Changeset 1685


Ignore:
Timestamp:
Feb 9, 2012, 6:08:52 PM (6 years ago)
Author:
tranquil
Message:

adjusted comparison with aiT

Location:
Deliverables/addenda/indexed_labels
Files:
2 edited

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  • Deliverables/addenda/indexed_labels/report.tex

    r1683 r1685  
    681681This require loops to be inserted (for example, for multi-word division and generic shift in the 8051 architecture), or effort spent in providing unbranching translations of higher level instructions~\cite{D2.2}.
    682682\item
    683 Even if the compiled code \emph{does}---as far as the the syntactic control flow graph is concerned---respect the conditions for soundness and preciseness, the cost of blocks of instructions might not be independent of context, so that different passes through a label might have different costs.
     683Even when the compiled code \emph{does}---as far as the the syntactic control flow graph is concerned---respect the conditions for soundness and preciseness, the cost of blocks of instructions might not be independent of context, so that different passes through a label might have different costs.
    684684This becomes a concern if one wishes to apply the approach to more complex architectures, for example one with caching or pipelining.
    685685\end{itemize}
     
    690690Here, a first iteration of the loop is hoisted out of the body of the loop, possibly being assigned a different cost than later iterations.
    691691
    692 The second bulletpoint above highlights a difference between existing tools for estimating execution costs and CerCo's approach advocated in~\cite{D2.1}, in favour of those existing tools and to the detriment of Armadio's proposal.
    693 For example, the well known tool \s{aiT}~\cite{absint}---based on abstract interpretation---allows the user to estimate the worst-case execution time (\textsc{wcet}) of a piece of source code, taking into account advanced features of the target architecture.
    694 \s{aiT}'s ability to produce tight estimates of execution costs, even if these costs depend on the context of execution, would enhance the effectiveness of the CerCo compiler, either by integrating such techniques in its development, or by directly calling this tool when ascertaining the cost of blocks of compiled code.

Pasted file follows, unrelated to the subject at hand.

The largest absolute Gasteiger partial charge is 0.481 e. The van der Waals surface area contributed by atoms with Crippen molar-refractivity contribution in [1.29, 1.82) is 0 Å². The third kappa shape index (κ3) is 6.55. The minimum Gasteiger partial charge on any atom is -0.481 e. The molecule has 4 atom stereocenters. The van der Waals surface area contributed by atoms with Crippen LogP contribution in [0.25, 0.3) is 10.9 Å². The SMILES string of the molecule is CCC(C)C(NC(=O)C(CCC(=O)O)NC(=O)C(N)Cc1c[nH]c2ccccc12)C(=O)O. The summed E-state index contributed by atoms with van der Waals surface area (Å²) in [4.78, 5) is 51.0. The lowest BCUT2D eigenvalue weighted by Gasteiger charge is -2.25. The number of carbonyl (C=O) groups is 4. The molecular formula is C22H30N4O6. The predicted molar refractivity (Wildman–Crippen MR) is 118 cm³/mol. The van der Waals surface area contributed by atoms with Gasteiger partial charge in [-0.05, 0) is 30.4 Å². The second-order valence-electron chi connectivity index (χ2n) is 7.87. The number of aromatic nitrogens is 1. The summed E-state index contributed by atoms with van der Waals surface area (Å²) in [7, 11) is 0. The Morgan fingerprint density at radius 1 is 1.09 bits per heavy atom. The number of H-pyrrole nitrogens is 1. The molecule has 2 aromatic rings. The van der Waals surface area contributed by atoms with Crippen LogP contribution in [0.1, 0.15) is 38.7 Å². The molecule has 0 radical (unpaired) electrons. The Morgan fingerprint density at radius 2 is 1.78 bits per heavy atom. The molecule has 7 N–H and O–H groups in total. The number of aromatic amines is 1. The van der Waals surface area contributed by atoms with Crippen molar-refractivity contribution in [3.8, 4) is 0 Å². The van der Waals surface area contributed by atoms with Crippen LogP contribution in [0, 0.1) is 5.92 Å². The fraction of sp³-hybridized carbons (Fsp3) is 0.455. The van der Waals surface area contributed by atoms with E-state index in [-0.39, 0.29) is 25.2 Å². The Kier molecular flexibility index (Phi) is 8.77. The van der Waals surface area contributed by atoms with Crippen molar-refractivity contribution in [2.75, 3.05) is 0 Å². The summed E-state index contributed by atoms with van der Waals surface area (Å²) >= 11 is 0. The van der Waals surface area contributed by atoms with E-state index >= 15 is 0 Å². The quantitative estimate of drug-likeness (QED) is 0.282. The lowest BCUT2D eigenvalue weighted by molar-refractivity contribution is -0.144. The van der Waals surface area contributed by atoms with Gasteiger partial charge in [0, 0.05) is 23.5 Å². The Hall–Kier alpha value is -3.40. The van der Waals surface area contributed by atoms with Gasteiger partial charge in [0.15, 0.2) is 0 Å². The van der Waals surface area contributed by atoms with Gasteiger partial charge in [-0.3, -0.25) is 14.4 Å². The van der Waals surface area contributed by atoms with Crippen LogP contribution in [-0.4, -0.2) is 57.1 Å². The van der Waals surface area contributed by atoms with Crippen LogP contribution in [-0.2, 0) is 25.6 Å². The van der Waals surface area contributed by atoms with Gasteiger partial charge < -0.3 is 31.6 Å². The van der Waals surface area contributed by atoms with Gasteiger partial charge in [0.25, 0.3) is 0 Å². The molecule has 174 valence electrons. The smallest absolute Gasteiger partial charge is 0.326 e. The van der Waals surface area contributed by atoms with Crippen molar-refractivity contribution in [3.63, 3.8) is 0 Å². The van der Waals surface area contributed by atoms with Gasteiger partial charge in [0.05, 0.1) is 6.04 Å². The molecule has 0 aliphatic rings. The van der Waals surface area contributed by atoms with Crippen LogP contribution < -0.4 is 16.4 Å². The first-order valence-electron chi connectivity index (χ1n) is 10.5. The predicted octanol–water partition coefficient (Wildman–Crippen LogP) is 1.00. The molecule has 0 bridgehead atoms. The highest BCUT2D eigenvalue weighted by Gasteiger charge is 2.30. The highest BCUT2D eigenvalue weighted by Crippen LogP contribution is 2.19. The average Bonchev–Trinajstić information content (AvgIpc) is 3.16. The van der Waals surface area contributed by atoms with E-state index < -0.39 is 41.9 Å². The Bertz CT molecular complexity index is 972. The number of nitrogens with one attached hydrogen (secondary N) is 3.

695 For instance, a typical case where cache analysis yields a difference in the execution cost of a block is in loops: the first iteration will usually stumble upon more cache misses than subsequent iterations.
     692The second bulletpoint above highlights another weakness. Different tools allow to predict up to a certain extent the behaviour of cache.
     693For example, the well known tool \s{aiT}~\cite{absint}---based on abstract interpretation---allows the user to estimate the worst-case execution time (\textsc{wcet}) of a piece of source code, taking into account advanced features of the target architecture. While
     694such a tool is not fit for a compositional approach which is central to CerCo's project\footnote{\s{aiT} assumes the cache is empty at the start of computation, and treats each procedure call separately, unrolling a great part of the control flow.},
     695\s{aiT}'s ability to produce tight estimates of execution costs would sthill enhance the effectiveness of the CerCo compiler, \eg{} by integrating such techniques in its development.
     696A typical case where cache analysis yields a difference in the execution cost of a block is in loops: the first iteration will usually stumble upon more cache misses than subsequent iterations.
    696697
    697698If one looks closely, the source of the weakness of the labelling approach as presented in~\cite{D2.1} is common to both points: the inability to state different costs for different occurrences of labels, where the difference might be originated by labels being duplicated along the compilation, or the costs being sensitive to the current state of execution.
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